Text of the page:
The power and ground pins of the device are identified at step 12. That is, as the pin-out of the device under test (DUT) is known, the pin-out information is programmed into the ATE, as well understood by those of skill in the art. Next, victim pins are selected from the IO pins of the device at step 14 for each of the power and ground pins. That is, respective victim pins are selected for respective power and ground pins. In one embodiment of the invention, the power and ground pins are paired and one victim pin is selected for each of such pairs. Although any of the IO pins of the device can serve as the victim or quiet IO pin, IO pins adjacent to the respective power and ground pins are preferably selected as the victim pins at step 14. This is because the IO pins adjacent the power and ground pins are most affected by an interconnection fault in the latter, and hence the difference in the level of switching noise on the victim pin is more noticeable and easily picked up on these IO pins.

After selecting the victim pins, at least one aggressor pin is selected from the remaining IO pins at step 16. In a preferred embodiment, the selected aggressor and victim pins share the same ground or power pin internally in the DUT because the noise method of detection is predominantly ground bounce noise instead of crosstalk noise. The victim pin and the at least one aggressor pin for the respective power and ground pins may share a same port of the ATE. The at least one aggressor pin is toggled between a first state and a second state such as low to high, at step 18, while the victim pin is held at a fixed state, that is, either the high state or the low state. The level of switching noise on the victim pin, preferably, the maximum switching noise level, is measured at step 20. The measured level of switching noise is compared with predetermined data at step 22 to determine continuity of the power and ground pins. If the measured switching level noise is greater than a predetermined vale, the device is sorted as a bad unit at step 24. If the measured level of switching noise is within an acceptable range (less than a predetermined value or within a predetermined range), a check is performed at step 26 to determine whether there are any untested power and ground pins in the device. If the check performed at step 26 indicates that there are no untested power and ground pins in the device, the device is sorted as a good unit at step 28. Otherwise, steps 14 to 22 are repeated until each identified power and ground pin has been tested.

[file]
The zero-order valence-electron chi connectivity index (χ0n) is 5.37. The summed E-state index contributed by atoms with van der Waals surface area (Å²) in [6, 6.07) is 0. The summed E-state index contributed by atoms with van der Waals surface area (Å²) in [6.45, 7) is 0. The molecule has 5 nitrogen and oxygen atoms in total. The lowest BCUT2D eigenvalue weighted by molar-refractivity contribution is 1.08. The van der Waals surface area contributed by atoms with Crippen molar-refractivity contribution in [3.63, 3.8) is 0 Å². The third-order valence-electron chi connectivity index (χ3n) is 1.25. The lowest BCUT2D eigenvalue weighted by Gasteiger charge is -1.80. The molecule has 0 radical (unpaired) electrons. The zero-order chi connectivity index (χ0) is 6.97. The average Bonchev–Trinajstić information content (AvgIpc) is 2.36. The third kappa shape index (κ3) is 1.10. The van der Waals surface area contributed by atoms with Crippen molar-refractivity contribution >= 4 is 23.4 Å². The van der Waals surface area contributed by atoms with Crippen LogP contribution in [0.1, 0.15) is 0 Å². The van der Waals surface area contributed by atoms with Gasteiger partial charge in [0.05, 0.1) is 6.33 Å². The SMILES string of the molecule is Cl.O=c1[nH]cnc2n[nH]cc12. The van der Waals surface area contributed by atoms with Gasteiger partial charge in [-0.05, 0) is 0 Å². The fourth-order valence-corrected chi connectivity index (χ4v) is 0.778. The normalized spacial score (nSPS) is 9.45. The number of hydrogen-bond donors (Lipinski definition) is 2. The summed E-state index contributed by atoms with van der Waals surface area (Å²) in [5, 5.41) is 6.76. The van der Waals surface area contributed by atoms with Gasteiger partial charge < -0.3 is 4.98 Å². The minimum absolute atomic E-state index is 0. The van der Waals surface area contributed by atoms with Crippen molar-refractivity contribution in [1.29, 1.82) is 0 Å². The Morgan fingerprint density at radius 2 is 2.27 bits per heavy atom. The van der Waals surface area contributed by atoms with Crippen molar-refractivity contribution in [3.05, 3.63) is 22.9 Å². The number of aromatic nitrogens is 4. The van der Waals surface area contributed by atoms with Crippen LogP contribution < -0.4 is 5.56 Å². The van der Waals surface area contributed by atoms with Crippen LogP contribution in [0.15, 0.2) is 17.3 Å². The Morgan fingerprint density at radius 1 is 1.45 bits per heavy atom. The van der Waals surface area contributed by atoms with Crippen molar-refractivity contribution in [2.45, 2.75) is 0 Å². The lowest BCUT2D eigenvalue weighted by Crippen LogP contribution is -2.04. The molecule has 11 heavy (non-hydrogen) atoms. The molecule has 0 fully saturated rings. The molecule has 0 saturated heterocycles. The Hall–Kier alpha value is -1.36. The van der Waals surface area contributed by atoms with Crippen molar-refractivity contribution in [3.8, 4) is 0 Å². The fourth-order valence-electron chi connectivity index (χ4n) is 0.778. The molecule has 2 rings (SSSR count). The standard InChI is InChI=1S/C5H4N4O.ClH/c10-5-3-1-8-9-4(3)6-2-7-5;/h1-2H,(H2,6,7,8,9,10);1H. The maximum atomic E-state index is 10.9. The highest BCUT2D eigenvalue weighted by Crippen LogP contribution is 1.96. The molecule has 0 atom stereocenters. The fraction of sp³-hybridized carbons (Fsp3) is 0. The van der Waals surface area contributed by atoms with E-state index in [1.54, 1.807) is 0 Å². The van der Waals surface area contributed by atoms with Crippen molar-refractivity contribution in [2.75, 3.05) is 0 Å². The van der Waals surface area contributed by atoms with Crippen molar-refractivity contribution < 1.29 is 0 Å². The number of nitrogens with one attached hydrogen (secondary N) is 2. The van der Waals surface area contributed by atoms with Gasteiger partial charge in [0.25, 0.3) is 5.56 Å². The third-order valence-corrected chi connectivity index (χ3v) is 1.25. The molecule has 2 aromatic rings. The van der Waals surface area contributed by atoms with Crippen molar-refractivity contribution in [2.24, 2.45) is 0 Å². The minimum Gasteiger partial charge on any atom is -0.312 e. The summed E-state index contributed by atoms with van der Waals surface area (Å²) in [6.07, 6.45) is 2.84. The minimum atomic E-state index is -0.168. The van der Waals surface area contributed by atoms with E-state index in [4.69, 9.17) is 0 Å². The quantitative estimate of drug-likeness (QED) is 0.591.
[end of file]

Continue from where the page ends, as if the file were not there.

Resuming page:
The predetermined data comprises switching noise measurements from at least one known good semiconductor device, and is obtained by performing simulations on known good semiconductor devices. A simulation is performed by inserting a known good semiconductor device into a test socket of a load board, identifying the power and ground pins of the known good device, and selecting a victim pin for each identified power and ground pin (or identified pairs of power and ground pins) and at least one aggressor pin for each victim pin. The at least one aggressor pin is toggled while the victim pin is held at a fixed state, and a level of switching noise on each victim pin is measured. The switching noise measurements from the known good semiconductor device are used in the derivation of the acceptable range of switching noise values for a good unit. Because the level of switching noise varies depending on the type of semiconductor device undergoing continuity testing and the location of the test site on the load board, the simulation is repeated at different sites on the load board and for different types of semiconductor devices. The switching noise measurements from the simulations are used to derive acceptable ranges of switching noise values for specific types of semiconductor devices at specific locations on the load board. These ranges are input into a test program for power and ground continuity testing of semiconductor devices. To obtain a more accurate range of switching values for each type of semiconductor device, the simulation for a particular type of semiconductor device is repeated on a number of known good semiconductor devices of that type. For example, the simulations may be performed on known good semiconductor devices from five (5) different wafer lots.

As is evident from FIG. 1, a victim pin is selected for each of the power and ground pins (or each pair of the power and ground pins) of the device, while at least one aggressor pin is selected from the remaining IO pins for each victim pin. The measured level of switching noise on each victim pin is compared with predetermined data to determine power and ground continuity of the device.